In sum: if you break a meaningful standard of conduct (the law) and you want to punish it meaningfully (sitting games), then sitting Fitz for a game is a good idea. 

Responding to "Michigan has no right to enforce on-field penalties for off-field discretions." A player's participation with the football program is at the discretion of the coaches and administration. Your quarrel is with the NCAA or whoever is in charge of making that a fact--not Michigan's coaches.

Responding to "DUIs aren't a big deal." Please see the first paragraph of the previous italicized point. There may be arguments for why this isn't a big deal, but the expressed will of Michigan citizens disagree. I don't think this is the place to argue whether DUIs are really a big deal, and I don't need to. When the law gives you a standard, it makes sense to sync your penalties with that standard and not pick which laws you really agree with when penalizing players.

Responding to "This is different from MSU, 'Bama, &c." If Fitz plays, how is it different? If a kid breaks the law (in a manner described above), the coaches have a choice to punish this with game time or they don't. Michigan punishes meaningfully, and the above-listed thug-factories do not. If Michigan doesn't punish it, there's no difference when it comes to punishing off-field indiscretions.

Responding to "Trust in Hoke." Everyone errs, and if a fanbase doesn't stand up for a program's values, leadership has fewer penalties for violating those values. There is one piece of information that Hoke and I both know, and in this case, it's pretty much all we need to know: the kid blew a .12. It's an uncontested and key piece of evidence. Historically, at Michigan, that means he sits a game (and I've addressed why above).

3. Conclusion

The Michigan I know--the Michigan that I think mgoblog writes about--cares about both the ends and means of winning. This is what makes Michigan awesome and worth cheering for, in my opinion. Of course Michigan doesn't do this perfectly, but I believe that they try sincerely and do better than most.

The consequentialist argument should satisfy some. It is in Michigan's interests, especially in the long run (please see the business argument), to punish off-field behavior. But I really believe in this molding of men stuff for non-consequentalist reasons. If you get a few years to connect with someone's life through something they find meaningful (football), and your moral standard is the law, why wouldn't you?  Another force influencing kids to be law-abiding citizens doesn't strike me as a bad thing.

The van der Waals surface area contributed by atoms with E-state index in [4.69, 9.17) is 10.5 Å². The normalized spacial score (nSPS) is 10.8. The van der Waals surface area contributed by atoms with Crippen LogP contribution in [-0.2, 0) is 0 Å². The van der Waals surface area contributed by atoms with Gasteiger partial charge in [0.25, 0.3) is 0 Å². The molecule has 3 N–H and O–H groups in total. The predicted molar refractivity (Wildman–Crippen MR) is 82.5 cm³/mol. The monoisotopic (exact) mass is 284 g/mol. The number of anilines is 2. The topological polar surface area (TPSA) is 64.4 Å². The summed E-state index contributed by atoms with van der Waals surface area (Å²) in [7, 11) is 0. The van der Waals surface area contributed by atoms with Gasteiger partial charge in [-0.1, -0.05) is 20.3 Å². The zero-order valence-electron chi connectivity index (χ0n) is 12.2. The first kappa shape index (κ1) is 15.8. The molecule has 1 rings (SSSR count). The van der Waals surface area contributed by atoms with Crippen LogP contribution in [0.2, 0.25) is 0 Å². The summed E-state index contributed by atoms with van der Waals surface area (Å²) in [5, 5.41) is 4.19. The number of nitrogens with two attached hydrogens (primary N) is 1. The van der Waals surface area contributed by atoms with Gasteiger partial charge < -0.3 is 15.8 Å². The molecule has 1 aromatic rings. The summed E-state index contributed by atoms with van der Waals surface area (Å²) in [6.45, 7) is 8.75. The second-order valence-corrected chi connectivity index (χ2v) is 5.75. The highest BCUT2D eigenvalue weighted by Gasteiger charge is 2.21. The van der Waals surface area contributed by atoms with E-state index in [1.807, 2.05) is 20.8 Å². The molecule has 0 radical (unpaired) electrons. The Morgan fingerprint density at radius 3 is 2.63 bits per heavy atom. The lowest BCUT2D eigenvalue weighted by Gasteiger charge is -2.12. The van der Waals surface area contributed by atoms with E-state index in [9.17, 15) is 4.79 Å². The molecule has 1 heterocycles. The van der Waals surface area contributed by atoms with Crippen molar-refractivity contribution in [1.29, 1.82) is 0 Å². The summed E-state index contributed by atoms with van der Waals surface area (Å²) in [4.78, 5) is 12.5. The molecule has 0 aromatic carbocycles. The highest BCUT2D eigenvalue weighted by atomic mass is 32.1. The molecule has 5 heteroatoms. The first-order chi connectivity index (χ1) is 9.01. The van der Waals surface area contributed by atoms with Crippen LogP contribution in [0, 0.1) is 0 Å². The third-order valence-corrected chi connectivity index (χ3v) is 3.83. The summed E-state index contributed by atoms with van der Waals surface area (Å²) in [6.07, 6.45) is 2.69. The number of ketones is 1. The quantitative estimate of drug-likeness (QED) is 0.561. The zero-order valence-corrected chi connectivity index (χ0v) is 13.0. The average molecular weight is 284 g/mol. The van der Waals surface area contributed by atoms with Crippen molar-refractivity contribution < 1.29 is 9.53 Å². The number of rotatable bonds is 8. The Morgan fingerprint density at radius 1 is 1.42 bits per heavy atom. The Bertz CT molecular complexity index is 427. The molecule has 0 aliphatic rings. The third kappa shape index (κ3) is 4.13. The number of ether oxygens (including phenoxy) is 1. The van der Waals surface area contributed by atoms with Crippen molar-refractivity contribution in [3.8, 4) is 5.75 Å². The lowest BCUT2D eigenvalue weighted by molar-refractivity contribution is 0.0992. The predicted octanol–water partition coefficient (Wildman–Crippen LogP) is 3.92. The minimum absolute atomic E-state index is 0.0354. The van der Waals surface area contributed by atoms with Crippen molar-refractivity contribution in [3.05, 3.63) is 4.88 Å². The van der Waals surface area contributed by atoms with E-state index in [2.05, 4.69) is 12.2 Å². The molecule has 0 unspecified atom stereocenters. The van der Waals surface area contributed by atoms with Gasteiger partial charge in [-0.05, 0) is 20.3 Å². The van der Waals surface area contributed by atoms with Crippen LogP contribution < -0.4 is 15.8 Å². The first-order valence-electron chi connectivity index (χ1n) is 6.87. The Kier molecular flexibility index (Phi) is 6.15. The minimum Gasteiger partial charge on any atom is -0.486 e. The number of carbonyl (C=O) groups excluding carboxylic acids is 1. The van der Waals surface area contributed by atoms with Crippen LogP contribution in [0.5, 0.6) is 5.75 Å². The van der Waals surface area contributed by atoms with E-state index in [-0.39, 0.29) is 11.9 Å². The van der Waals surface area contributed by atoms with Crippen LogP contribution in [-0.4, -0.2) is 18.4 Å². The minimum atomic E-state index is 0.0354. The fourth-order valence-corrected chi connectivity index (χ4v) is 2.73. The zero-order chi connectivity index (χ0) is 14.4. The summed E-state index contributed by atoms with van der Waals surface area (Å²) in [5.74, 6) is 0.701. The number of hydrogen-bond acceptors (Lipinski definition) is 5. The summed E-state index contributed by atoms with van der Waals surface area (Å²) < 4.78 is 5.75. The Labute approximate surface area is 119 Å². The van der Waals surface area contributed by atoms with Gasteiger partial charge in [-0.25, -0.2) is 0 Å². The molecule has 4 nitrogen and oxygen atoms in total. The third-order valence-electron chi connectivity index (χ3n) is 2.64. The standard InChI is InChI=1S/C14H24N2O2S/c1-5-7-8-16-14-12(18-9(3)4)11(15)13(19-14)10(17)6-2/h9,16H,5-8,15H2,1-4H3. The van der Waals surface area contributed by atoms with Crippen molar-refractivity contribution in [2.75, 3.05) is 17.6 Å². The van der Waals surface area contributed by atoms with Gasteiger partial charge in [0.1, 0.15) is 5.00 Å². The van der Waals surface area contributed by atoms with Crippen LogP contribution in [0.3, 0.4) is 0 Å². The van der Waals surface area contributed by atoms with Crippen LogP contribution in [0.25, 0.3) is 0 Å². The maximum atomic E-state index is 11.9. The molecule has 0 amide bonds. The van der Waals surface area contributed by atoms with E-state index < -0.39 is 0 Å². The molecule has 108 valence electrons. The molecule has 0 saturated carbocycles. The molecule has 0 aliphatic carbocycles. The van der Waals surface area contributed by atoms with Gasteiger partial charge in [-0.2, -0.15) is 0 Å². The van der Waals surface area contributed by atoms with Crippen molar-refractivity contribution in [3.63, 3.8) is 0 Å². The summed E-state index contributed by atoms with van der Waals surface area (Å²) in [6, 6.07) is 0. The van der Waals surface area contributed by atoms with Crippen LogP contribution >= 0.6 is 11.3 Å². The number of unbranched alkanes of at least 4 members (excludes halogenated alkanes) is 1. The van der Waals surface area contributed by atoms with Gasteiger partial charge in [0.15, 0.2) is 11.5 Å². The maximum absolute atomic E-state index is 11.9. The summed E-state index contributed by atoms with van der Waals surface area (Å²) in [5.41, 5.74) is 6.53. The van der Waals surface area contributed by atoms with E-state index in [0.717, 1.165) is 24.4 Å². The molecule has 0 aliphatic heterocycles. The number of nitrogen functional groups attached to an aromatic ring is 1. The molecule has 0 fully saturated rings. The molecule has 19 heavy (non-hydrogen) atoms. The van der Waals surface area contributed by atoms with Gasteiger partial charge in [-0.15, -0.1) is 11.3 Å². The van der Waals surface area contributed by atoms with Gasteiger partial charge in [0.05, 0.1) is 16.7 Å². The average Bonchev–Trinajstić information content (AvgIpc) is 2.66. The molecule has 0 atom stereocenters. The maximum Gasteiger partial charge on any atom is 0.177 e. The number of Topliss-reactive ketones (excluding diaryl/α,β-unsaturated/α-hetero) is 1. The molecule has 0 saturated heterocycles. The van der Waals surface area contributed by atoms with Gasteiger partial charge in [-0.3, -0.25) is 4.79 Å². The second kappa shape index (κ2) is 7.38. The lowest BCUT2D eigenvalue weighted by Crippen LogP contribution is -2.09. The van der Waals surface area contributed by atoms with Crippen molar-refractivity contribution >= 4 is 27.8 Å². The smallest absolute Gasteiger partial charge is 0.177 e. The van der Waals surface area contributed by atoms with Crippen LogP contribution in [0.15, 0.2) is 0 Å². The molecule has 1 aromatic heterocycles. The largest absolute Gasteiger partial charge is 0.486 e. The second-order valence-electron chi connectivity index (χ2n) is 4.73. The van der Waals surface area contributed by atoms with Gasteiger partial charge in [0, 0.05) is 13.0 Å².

August 28th, 2012 at 4:04 PM ^

I would say an administrator level conspiracy to cover up years of child molestation is quite a bit different than letting Fitz play two months after he got popped for an OWVI.

Furthermore, as an alum, I'd rather beat Alabama while playing a perfecly eligible Fitz and have to deal with non-UM fans complaining that we played Fitz, as opposed to losing and taking the moral high ground.  Quite frankly, I find the moral high ground to be a cop-out.  We're Michigan because we win and develop high quality men, not because we suspend our players when they make youthful mistakes.


August 28th, 2012 at 5:20 PM ^

That is not what I meant when I said Penn St. I was referring to how JoePa declared to the administration that only he can punish the players and only he knows what is the proper punishment for any football player. Keeping punishment for such a public incident under wraps just reeks of that kind of behavior and it is not something we should be advocating. I am not for making all punishments public (especially for minor team violations and privacy related violations like grades), but you need to be open and transparent so that a culture of secrecy does not take a foothold.


August 28th, 2012 at 7:16 PM ^

If the University wants to punish Fritz, by all means they can.  Coach Hoke knows the situation, knows Fitz, and knows his program better than all of us.  Therefore, he should be responsible for doling out the football related punishments.  If the university wants to tack on additional punishment, I agree that Hoke cannot step in and stop it.  But no one is suggesting that Hoke do this.  

Furthermore, I'd rather have a culture of secrecy take foothold rather than a culture that submits to public pressure from us interneters and the likes of Drew Sharp.   Now I know many fans, myself included, have ragged on MSU for the handelling of the Winston, Rucker, et al., situations.  I think many of the people in favor of suspending Fitz are because of said ragging.  This is not a sufficient reason to suspend Fitz.  Furthermore, if we want to feel superior to the likes of MSU, OSU, SEC, etc., we just got to beat them.